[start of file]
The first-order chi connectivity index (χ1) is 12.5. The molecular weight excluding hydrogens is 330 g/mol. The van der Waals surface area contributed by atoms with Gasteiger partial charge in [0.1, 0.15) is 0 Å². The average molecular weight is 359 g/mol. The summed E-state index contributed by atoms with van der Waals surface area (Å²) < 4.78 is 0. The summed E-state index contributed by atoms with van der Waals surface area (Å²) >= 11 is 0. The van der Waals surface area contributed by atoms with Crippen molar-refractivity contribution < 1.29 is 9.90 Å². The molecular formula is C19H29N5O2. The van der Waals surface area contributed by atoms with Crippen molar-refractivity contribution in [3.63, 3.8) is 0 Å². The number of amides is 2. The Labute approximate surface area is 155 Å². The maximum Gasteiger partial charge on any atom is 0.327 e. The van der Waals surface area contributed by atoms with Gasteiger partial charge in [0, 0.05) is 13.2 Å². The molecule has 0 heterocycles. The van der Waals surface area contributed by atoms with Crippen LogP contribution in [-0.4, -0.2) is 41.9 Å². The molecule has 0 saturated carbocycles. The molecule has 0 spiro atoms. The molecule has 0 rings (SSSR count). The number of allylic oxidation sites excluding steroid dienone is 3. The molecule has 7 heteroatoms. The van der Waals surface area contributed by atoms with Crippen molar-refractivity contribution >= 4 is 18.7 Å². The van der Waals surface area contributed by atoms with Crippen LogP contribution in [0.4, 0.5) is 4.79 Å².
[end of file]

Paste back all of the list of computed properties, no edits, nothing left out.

The first-order chi connectivity index (χ1) is 12.5. The molecular weight excluding hydrogens is 330 g/mol. The van der Waals surface area contributed by atoms with Gasteiger partial charge in [0.1, 0.15) is 0 Å². The average molecular weight is 359 g/mol. The summed E-state index contributed by atoms with van der Waals surface area (Å²) < 4.78 is 0. The summed E-state index contributed by atoms with van der Waals surface area (Å²) >= 11 is 0. The van der Waals surface area contributed by atoms with Crippen molar-refractivity contribution < 1.29 is 9.90 Å². The molecular formula is C19H29N5O2. The van der Waals surface area contributed by atoms with Crippen molar-refractivity contribution in [3.63, 3.8) is 0 Å². The number of amides is 2. The Labute approximate surface area is 155 Å². The maximum Gasteiger partial charge on any atom is 0.327 e. The van der Waals surface area contributed by atoms with Gasteiger partial charge in [0, 0.05) is 13.2 Å². The molecule has 0 heterocycles. The van der Waals surface area contributed by atoms with Crippen LogP contribution in [-0.4, -0.2) is 41.9 Å². The molecule has 0 saturated carbocycles. The molecule has 0 spiro atoms. The molecule has 0 rings (SSSR count). The number of allylic oxidation sites excluding steroid dienone is 3. The molecule has 7 heteroatoms. The van der Waals surface area contributed by atoms with Crippen molar-refractivity contribution >= 4 is 18.7 Å². The van der Waals surface area contributed by atoms with Crippen LogP contribution in [0.4, 0.5) is 4.79 Å².